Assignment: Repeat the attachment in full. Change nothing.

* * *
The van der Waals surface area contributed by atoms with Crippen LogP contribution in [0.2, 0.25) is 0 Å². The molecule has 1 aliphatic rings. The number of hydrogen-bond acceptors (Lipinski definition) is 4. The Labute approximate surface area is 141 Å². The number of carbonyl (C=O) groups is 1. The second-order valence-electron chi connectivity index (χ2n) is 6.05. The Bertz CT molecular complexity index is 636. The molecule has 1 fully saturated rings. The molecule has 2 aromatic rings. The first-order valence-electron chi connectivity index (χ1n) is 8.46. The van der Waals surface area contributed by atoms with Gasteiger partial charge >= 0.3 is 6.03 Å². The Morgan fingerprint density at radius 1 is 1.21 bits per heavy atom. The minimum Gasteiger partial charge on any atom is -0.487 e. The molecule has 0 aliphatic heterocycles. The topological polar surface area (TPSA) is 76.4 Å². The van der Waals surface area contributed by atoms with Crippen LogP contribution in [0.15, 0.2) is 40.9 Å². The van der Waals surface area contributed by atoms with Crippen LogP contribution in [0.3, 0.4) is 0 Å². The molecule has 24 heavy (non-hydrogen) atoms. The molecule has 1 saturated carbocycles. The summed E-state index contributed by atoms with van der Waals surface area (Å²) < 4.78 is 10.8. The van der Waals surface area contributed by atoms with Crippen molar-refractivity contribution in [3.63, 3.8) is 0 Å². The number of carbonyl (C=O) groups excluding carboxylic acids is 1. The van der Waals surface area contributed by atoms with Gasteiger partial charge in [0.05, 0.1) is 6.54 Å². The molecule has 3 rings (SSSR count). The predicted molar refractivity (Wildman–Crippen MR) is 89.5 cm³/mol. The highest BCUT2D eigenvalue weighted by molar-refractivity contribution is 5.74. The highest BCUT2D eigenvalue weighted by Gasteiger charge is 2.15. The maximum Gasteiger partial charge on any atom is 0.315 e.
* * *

The van der Waals surface area contributed by atoms with Crippen LogP contribution in [0.2, 0.25) is 0 Å². The molecule has 1 aliphatic rings. The number of hydrogen-bond acceptors (Lipinski definition) is 4. The Labute approximate surface area is 141 Å². The number of carbonyl (C=O) groups is 1. The second-order valence-electron chi connectivity index (χ2n) is 6.05. The Bertz CT molecular complexity index is 636. The molecule has 1 fully saturated rings. The molecule has 2 aromatic rings. The first-order valence-electron chi connectivity index (χ1n) is 8.46. The van der Waals surface area contributed by atoms with Gasteiger partial charge >= 0.3 is 6.03 Å². The Morgan fingerprint density at radius 1 is 1.21 bits per heavy atom. The minimum Gasteiger partial charge on any atom is -0.487 e. The molecule has 0 aliphatic heterocycles. The topological polar surface area (TPSA) is 76.4 Å². The van der Waals surface area contributed by atoms with Crippen LogP contribution in [0.15, 0.2) is 40.9 Å². The van der Waals surface area contributed by atoms with Crippen LogP contribution in [0.3, 0.4) is 0 Å². The molecule has 24 heavy (non-hydrogen) atoms. The molecule has 1 saturated carbocycles. The summed E-state index contributed by atoms with van der Waals surface area (Å²) < 4.78 is 10.8. The van der Waals surface area contributed by atoms with Crippen molar-refractivity contribution in [3.63, 3.8) is 0 Å². The number of carbonyl (C=O) groups excluding carboxylic acids is 1. The van der Waals surface area contributed by atoms with Gasteiger partial charge in [0.05, 0.1) is 6.54 Å². The molecule has 3 rings (SSSR count). The predicted molar refractivity (Wildman–Crippen MR) is 89.5 cm³/mol. The highest BCUT2D eigenvalue weighted by molar-refractivity contribution is 5.74. The highest BCUT2D eigenvalue weighted by Gasteiger charge is 2.15. The maximum Gasteiger partial charge on any atom is 0.315 e.